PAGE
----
I do wish all Americans had a chance to widen their horizons a bit and got to travel around the world. It doesn't make you a better person but it does help you realize, there are lots of ways to approach life.

I totally agree with you.... like many things in the human experience, there isn't one single "correct" way to a single goal. The paths differ, as does the final objective, if there ends up being one.
It's important to have and seek to achieve goals, but not just for the sake if attaining them. Most of us spend way less time appreciating achieved goals than we do trying to achieve them. Accordingly - live in the moment, when you can. Or, as my beloved grandmother used to advise, "stop and smell the roses"
June 23, 2024
The Communist Party way and birthdays

Yesterday was my wife’s birthday – at least according to her birth certificate.

In reality, she was born on June 23rd at about 1am. But back in 1963, at 1am, it was early Sunday morning and the end of a long, 6-day work week at the hospital. People make mistakes.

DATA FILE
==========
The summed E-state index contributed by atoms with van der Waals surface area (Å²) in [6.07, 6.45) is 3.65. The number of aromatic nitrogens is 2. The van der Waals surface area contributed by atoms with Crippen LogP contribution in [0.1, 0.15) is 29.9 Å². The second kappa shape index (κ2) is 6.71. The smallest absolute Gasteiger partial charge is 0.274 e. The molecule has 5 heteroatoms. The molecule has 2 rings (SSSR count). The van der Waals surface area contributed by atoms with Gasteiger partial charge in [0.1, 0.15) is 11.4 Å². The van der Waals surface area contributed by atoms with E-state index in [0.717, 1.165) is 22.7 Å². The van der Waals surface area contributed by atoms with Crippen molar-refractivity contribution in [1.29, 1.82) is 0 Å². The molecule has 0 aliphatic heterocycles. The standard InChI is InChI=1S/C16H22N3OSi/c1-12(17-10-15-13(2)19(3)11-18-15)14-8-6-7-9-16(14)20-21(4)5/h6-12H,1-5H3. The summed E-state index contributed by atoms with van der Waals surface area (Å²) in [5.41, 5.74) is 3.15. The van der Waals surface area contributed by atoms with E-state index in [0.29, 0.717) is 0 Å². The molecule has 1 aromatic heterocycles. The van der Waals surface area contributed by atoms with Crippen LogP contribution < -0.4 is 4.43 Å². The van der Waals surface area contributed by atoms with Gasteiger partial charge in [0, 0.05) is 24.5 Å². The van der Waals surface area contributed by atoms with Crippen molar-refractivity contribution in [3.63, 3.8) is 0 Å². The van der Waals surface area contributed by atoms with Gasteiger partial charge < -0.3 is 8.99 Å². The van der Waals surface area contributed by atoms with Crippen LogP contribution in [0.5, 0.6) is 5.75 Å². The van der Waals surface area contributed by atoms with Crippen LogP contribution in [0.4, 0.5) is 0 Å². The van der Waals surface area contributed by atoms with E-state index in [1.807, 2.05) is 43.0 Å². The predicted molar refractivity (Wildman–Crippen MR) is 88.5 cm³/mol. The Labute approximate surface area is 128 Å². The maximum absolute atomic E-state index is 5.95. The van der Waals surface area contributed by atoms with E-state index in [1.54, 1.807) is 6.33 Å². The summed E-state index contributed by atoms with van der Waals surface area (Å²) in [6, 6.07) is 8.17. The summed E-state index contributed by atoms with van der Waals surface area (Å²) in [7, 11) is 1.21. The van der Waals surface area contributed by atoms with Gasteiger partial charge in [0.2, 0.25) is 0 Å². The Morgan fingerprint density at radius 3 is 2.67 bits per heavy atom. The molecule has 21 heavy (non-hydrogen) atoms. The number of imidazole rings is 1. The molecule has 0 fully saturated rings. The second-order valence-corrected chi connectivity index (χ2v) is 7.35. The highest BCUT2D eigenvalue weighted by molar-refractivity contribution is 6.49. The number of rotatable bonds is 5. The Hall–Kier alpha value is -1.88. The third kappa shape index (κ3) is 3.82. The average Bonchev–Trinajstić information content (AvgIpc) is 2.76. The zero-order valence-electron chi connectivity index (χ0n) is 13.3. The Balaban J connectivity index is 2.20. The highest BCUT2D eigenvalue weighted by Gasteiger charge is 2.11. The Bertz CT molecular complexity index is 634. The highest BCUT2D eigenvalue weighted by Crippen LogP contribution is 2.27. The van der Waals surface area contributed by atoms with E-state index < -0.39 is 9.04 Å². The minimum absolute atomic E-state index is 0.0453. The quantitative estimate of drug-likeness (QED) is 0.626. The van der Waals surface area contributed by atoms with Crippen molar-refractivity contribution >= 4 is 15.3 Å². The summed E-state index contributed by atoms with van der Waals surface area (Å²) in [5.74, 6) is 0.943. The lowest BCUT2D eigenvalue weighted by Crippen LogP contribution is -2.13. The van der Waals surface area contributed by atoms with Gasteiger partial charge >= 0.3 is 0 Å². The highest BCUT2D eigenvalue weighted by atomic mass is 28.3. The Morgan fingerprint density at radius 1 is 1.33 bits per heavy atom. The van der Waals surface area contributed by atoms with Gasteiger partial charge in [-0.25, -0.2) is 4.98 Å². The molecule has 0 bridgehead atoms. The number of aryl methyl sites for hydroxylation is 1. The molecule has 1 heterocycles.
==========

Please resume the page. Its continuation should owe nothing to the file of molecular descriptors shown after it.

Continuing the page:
In Communist Poland, workers were a step ahead of consumers in the pecking order of things. If you wanted to buy a product or a service, you typically had to wait in one or more lines, and more often than not, had to deal with a service provider that saw themselves as intrinsically better than you. Communist Party Rule number 2: The worker (not the customer) is always right.

What was rule number 1? The Communist Party is always right.

Imagine purchasing everything from shoes to apples in an environment like the department of motor vehicles. “Sir, we only have men’s size 40 work shoes. We don’t have any other size. Do you want size 40? No? Step aside so people that actually want shoes can buy them. You have a complaint? Please log it in the complaint book hanging from the string over there. The book is full you say? No problem. I’ll take it down, throw it out, and hang a new one for you to mark up. Does anyone review the book? No. Why would anyone review it? It’s there because the Communist Party requires it. There is no requirement for anyone to review it.”

As I’ve mentioned earlier, the consumption of alcohol was a big part of Polish culture in Communist times. When workers across the county punched out at the end of the day, it was common practice to have some vodka. As you’ll see from the story I’m about to tell, I’m pretty sure this applied to everyone, ranging from nurses to physician’s to bank presidents.